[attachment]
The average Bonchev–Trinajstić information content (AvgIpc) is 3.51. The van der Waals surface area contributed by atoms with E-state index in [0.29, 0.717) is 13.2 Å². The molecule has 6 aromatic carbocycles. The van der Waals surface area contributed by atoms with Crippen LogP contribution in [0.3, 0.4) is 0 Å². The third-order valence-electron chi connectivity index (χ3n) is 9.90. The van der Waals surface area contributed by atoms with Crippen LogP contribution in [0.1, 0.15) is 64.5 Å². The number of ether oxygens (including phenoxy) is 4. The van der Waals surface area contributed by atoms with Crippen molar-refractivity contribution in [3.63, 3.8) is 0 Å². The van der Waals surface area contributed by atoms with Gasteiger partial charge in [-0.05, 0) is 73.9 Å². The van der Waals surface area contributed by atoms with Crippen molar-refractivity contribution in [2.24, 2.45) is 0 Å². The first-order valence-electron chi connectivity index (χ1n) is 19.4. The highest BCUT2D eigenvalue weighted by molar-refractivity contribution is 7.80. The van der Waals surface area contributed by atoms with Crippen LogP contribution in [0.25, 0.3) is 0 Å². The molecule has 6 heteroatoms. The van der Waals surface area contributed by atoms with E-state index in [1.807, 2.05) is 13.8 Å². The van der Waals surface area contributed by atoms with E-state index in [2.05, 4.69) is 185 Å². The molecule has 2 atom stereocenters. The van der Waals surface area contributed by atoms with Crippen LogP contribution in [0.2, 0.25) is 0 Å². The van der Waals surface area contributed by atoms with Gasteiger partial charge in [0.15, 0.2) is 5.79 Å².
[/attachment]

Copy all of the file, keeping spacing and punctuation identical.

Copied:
The average Bonchev–Trinajstić information content (AvgIpc) is 3.51. The van der Waals surface area contributed by atoms with E-state index in [0.29, 0.717) is 13.2 Å². The molecule has 6 aromatic carbocycles. The van der Waals surface area contributed by atoms with Crippen LogP contribution in [0.3, 0.4) is 0 Å². The third-order valence-electron chi connectivity index (χ3n) is 9.90. The van der Waals surface area contributed by atoms with Crippen LogP contribution in [0.1, 0.15) is 64.5 Å². The number of ether oxygens (including phenoxy) is 4. The van der Waals surface area contributed by atoms with Crippen molar-refractivity contribution in [3.63, 3.8) is 0 Å². The van der Waals surface area contributed by atoms with Gasteiger partial charge in [-0.05, 0) is 73.9 Å². The van der Waals surface area contributed by atoms with Crippen molar-refractivity contribution in [2.24, 2.45) is 0 Å². The first-order valence-electron chi connectivity index (χ1n) is 19.4. The highest BCUT2D eigenvalue weighted by molar-refractivity contribution is 7.80. The van der Waals surface area contributed by atoms with Crippen LogP contribution in [0.25, 0.3) is 0 Å². The molecule has 6 heteroatoms. The van der Waals surface area contributed by atoms with E-state index in [1.807, 2.05) is 13.8 Å². The van der Waals surface area contributed by atoms with E-state index in [2.05, 4.69) is 185 Å². The molecule has 2 atom stereocenters. The van der Waals surface area contributed by atoms with Crippen LogP contribution in [0.2, 0.25) is 0 Å². The van der Waals surface area contributed by atoms with Gasteiger partial charge in [0.15, 0.2) is 5.79 Å².